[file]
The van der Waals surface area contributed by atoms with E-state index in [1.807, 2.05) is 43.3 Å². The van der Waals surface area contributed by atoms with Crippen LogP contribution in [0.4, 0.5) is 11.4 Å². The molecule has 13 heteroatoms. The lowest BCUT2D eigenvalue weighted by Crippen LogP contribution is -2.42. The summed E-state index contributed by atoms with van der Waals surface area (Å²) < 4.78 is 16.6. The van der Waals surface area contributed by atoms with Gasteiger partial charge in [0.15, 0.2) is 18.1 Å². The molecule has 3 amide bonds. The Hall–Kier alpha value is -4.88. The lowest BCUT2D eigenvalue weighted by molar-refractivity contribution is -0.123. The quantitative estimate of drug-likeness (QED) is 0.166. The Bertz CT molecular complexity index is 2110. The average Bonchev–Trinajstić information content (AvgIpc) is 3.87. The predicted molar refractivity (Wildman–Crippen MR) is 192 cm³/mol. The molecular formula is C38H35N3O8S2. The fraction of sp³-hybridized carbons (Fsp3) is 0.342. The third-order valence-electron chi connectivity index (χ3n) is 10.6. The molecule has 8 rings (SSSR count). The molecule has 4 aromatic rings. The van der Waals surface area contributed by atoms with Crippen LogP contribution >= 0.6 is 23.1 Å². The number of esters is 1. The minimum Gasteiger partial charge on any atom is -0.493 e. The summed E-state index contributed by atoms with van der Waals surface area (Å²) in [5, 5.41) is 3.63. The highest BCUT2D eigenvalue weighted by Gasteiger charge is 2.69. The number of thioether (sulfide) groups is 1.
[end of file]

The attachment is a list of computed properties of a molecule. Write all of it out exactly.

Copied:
The van der Waals surface area contributed by atoms with E-state index in [1.807, 2.05) is 43.3 Å². The van der Waals surface area contributed by atoms with Crippen LogP contribution in [0.4, 0.5) is 11.4 Å². The molecule has 13 heteroatoms. The lowest BCUT2D eigenvalue weighted by Crippen LogP contribution is -2.42. The summed E-state index contributed by atoms with van der Waals surface area (Å²) < 4.78 is 16.6. The van der Waals surface area contributed by atoms with Gasteiger partial charge in [0.15, 0.2) is 18.1 Å². The molecule has 3 amide bonds. The Hall–Kier alpha value is -4.88. The lowest BCUT2D eigenvalue weighted by molar-refractivity contribution is -0.123. The quantitative estimate of drug-likeness (QED) is 0.166. The Bertz CT molecular complexity index is 2110. The average Bonchev–Trinajstić information content (AvgIpc) is 3.87. The predicted molar refractivity (Wildman–Crippen MR) is 192 cm³/mol. The molecular formula is C38H35N3O8S2. The fraction of sp³-hybridized carbons (Fsp3) is 0.342. The third-order valence-electron chi connectivity index (χ3n) is 10.6. The molecule has 8 rings (SSSR count). The molecule has 4 aromatic rings. The van der Waals surface area contributed by atoms with Crippen LogP contribution >= 0.6 is 23.1 Å². The number of esters is 1. The minimum Gasteiger partial charge on any atom is -0.493 e. The summed E-state index contributed by atoms with van der Waals surface area (Å²) in [5, 5.41) is 3.63. The highest BCUT2D eigenvalue weighted by Gasteiger charge is 2.69. The number of thioether (sulfide) groups is 1.